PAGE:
Finally, understanding the file format will help understand what should and should not be resident in the file. One example I like to look back on occurred during a PCI forensic investigation; an analyst on our team ran our process for searching for credit card numbers (CCNs) and stated in their draft report that CCNs were found "in" a Registry hive file. As this is not something we'd seen previously, this peaked our curiosity, and some of use wanted to take a closer look. It turned out that what had happened was this...the threat actor had compromised the system, and run their process for locating CCNs. At the time, the malware used would (a) dump process memory from the back office server process that managed CCN authorization and processing to a file, (b) parse the process memory dump with a 'compiled' Perl script that included 7 regex's to locate CCNs, and then (c) write the potential CCNs to a text file. The threat actor then compressed, encrypted, and exfiltrated the output file, deleting the original text file. This deleted text file then became part of unallocated space within the file system, and the sectors that comprised the file were available for reallocation.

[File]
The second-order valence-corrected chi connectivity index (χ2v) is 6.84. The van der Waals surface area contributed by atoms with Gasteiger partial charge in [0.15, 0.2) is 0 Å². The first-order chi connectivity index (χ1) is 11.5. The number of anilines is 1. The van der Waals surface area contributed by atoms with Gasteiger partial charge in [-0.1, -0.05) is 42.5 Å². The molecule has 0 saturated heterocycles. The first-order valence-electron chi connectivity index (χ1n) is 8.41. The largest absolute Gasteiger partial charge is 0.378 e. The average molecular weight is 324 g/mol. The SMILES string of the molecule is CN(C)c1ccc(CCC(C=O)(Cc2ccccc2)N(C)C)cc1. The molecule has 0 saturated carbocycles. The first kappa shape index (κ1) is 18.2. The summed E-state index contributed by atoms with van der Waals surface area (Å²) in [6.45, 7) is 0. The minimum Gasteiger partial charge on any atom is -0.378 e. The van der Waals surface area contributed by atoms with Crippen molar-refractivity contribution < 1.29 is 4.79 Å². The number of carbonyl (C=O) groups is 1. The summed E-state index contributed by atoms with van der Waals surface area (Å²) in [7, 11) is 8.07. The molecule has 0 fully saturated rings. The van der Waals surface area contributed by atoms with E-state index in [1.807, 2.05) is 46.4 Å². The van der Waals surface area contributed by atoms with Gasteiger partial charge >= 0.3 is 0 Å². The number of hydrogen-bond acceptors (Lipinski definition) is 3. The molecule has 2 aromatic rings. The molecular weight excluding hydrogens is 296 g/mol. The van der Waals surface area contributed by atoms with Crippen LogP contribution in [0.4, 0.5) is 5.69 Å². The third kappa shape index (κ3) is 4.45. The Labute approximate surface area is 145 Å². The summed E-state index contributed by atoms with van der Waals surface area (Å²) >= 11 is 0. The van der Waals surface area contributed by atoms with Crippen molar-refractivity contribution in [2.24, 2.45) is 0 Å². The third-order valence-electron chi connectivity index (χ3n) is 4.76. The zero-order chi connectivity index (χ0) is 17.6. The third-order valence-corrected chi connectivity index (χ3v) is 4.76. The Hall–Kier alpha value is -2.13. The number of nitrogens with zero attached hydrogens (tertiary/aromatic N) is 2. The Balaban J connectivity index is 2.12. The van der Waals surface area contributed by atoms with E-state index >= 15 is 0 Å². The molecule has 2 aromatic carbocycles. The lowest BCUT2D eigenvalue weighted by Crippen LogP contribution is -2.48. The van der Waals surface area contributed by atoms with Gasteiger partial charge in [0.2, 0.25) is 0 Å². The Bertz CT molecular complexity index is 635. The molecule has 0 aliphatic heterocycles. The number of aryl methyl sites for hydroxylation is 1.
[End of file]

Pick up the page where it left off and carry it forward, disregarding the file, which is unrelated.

Later, as the Registry hive file "grew" and new data was added, sectors from the file system were added to the logical structure of the file, and some of those sectors were from the deleted text file. So, while the CCNs were found "in" the logical file structure, they were not actually part of the Registry. The CCN search process we used at the time returned the "hit" as well as the offset within the file; a visual inspection of the file via a hex editor illustrated that the CCNs were not part of the Registry structure, as they were not found to be associated with any key or value nodes.
As such, what at first looked like a new threat actor TTP was really just how the file system worked, which had a significant impact on the message that was delivered to Visa, who "ran" the PCI Council at the time.